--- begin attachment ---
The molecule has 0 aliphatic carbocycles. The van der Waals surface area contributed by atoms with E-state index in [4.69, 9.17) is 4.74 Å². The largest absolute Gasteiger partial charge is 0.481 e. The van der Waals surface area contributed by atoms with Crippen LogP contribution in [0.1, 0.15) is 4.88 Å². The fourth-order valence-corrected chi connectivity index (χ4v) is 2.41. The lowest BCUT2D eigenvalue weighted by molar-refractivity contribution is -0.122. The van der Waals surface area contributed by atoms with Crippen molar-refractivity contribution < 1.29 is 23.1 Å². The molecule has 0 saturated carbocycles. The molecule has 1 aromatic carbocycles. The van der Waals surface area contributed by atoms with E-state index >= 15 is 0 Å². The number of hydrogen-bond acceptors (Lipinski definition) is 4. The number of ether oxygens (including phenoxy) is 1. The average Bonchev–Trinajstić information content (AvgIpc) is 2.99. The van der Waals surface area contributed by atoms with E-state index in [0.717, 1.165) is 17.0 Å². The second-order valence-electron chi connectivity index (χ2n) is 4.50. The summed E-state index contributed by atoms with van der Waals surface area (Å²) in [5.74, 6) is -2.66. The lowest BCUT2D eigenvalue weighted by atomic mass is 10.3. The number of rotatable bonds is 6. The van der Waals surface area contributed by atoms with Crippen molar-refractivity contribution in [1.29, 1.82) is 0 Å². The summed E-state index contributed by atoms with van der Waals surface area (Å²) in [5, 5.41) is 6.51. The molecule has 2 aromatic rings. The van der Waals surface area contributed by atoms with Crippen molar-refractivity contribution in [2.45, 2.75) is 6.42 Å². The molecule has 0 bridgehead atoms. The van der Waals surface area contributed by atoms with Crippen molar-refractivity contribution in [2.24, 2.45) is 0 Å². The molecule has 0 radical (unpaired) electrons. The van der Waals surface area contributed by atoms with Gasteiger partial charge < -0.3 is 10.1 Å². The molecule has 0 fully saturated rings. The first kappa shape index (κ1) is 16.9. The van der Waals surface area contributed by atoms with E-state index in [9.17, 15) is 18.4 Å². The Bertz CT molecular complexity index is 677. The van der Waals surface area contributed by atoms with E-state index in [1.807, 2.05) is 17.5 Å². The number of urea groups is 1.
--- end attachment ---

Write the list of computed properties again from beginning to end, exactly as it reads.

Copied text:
The molecule has 0 aliphatic carbocycles. The van der Waals surface area contributed by atoms with E-state index in [4.69, 9.17) is 4.74 Å². The largest absolute Gasteiger partial charge is 0.481 e. The van der Waals surface area contributed by atoms with Crippen LogP contribution in [0.1, 0.15) is 4.88 Å². The fourth-order valence-corrected chi connectivity index (χ4v) is 2.41. The lowest BCUT2D eigenvalue weighted by molar-refractivity contribution is -0.122. The van der Waals surface area contributed by atoms with Crippen molar-refractivity contribution < 1.29 is 23.1 Å². The molecule has 0 saturated carbocycles. The molecule has 1 aromatic carbocycles. The van der Waals surface area contributed by atoms with E-state index >= 15 is 0 Å². The number of hydrogen-bond acceptors (Lipinski definition) is 4. The number of ether oxygens (including phenoxy) is 1. The average Bonchev–Trinajstić information content (AvgIpc) is 2.99. The van der Waals surface area contributed by atoms with E-state index in [0.717, 1.165) is 17.0 Å². The second-order valence-electron chi connectivity index (χ2n) is 4.50. The summed E-state index contributed by atoms with van der Waals surface area (Å²) in [5.74, 6) is -2.66. The lowest BCUT2D eigenvalue weighted by atomic mass is 10.3. The number of rotatable bonds is 6. The van der Waals surface area contributed by atoms with Crippen molar-refractivity contribution in [1.29, 1.82) is 0 Å². The summed E-state index contributed by atoms with van der Waals surface area (Å²) in [5, 5.41) is 6.51. The molecule has 2 aromatic rings. The van der Waals surface area contributed by atoms with Crippen molar-refractivity contribution in [2.45, 2.75) is 6.42 Å². The molecule has 0 bridgehead atoms. The van der Waals surface area contributed by atoms with Crippen molar-refractivity contribution in [2.24, 2.45) is 0 Å². The molecule has 0 radical (unpaired) electrons. The van der Waals surface area contributed by atoms with Gasteiger partial charge < -0.3 is 10.1 Å². The molecule has 0 fully saturated rings. The first kappa shape index (κ1) is 16.9. The van der Waals surface area contributed by atoms with E-state index in [9.17, 15) is 18.4 Å². The Bertz CT molecular complexity index is 677. The van der Waals surface area contributed by atoms with E-state index in [1.807, 2.05) is 17.5 Å². The number of urea groups is 1.